We music fans often get caught up in an artist’s professional accomplishments. They released so many albums, were part of these bands, and had x number of hits. While I enjoy talking about music history, listeners of this podcast will know that some of the best encouragement comes from the off-stage life of our musician friends. Today I’m talking with Rick Heil. You probably know Rick as the former bassist for Big Tent Revival or the lead singer for modern worship group Sonicflood. But that is a small part of Rick’s story.
Today I’ve connected the longest microphone cable I could find, run it across the ocean to the city of Brighton, England, and I’m chatting with Elle Limebear. Elle is a relatively new artist who released her debut EP a couple of years ago, and she's got a new album, Lost in Wonder, out last year. But for me, the story of how God called her into her music career is pretty amazing. And it all stems from her relationship with God and her experience as a kid with her famous father.
My guest today was a member of Some Band, and no, I’m not trying to be secretive or protect the identity of my guest. But, if you are a fan of early 80’s Christian pop, you’ll recognize that name as the backing group for Steve Taylor. Today, we hear from Dave Thrush about his career as part of Steve Taylor & Some Band. But, more importantly, we'll hear about how his religion changed to a relationship with Christ. Dave will share that his decision to follow Christ did not make everything go smoothly. In fact, he experienced just the opposite.
To start our second year of the podcast, I’m excited to welcome Ginny Owens to the conversation. I first became aware of Ginny in 1999 when she released her debut Rocketown Records album Without Condition. The Gospel Music Association recognized her as the 2000 New Artist of the Year, and she has gone on to win 3 Dove awards. But her music is a tiny part of who she is. She is currently wrapping up a Master’s degree in Biblical Studies and is the author of several books, including her newest, Singing in the Dark, Finding Hope in the Songs of Scripture.
Chris Christian is a substantial name in the Christian Music industry. He helped launch the fledgling Christian music industry, signing artists like Amy Grant, Dogwood, and Whiteheart. He is also responsible for Home Sweet Home Records, one of the early industry leaders in contemporary Christian music. His impact in the industry goes on to songwriting, producing, and so much more. And he credits his entire career to his praying Grandmother.
The Prayer Chain was an alternative rock band in the early 90s, making thought-provoking grunge about the same time that Nirvana was also pioneering this new type of rock. Throughout the 90s, the band released several albums. Still, like so many band stories, they started to struggle with differences of direction, not only with the record label but also between their members. I recently got to talk with Eric Campuzano, bass player for The Prayer Chain, to hear about their story. So please help me welcome to the podcast, Eric Campuzano.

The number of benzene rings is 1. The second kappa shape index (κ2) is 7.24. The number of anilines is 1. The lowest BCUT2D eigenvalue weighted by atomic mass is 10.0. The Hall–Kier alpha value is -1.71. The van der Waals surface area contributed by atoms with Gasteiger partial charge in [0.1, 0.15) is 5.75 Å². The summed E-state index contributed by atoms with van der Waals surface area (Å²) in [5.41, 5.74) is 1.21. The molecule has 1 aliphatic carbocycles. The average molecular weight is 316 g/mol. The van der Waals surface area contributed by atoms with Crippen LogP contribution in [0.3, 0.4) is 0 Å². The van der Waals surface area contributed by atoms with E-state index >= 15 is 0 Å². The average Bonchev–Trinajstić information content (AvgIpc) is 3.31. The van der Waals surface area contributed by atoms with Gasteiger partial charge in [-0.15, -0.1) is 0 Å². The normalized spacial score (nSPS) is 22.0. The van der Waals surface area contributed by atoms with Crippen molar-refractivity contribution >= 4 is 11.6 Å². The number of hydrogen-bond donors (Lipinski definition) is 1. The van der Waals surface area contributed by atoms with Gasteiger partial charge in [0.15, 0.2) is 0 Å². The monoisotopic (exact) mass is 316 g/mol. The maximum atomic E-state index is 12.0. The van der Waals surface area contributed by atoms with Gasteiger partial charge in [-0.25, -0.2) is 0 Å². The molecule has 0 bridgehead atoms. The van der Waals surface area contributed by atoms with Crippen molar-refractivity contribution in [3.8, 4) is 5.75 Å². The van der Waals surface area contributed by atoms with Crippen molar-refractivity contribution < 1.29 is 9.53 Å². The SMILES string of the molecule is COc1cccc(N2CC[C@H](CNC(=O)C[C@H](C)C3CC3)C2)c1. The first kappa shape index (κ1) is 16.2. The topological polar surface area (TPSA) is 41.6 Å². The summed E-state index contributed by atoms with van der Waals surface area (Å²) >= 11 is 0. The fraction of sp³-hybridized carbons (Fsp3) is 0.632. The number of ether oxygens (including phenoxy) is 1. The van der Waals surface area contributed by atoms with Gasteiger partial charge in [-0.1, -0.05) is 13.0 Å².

Dallas Holm has been making Christian music for more than 50 years. His first Christian album was in 1969, and for the first 10 years, he used the popular music of the day to share God’s love with drug addicts and gang members. With songs like "Rise Again," "I Saw the Lord," and "Jesus Got a Hold of My Life," Dallas became an integral part of the new and growing Christian Music industry. Now, 35 albums later, Dallas is a passionate advocate for making sure that everything we do is carefully crafted with sound biblical principles.
Steve Bell wears a lot of hats. He's a singer, songwriter, speaker, producer, author, recording artist, husband, and dad. But most importantly, he's a follower of Jesus. With over 20 albums to his credit, and a career spanning more than 30 years, Steve has some amazing stories to share. But what I found most appealing about Steve is his passion to be part of whatever God is doing. I think you'll find his enthusiasm compelling.
When you’ve written more than 300 songs sung in churches around the world, it would appear to many people that you’ve got it all together. But to hear Brian Doerksen talk about it, his songs are a growth out of his very personal and private time with God. So many of these times came through times of grief and hurting. And now, Brian looks at those difficult times as the seeds of Joy that helped spawn songs like "Come, Now is the Time to Worship," "Refiners Fire," and "I Lift My Eyes Up."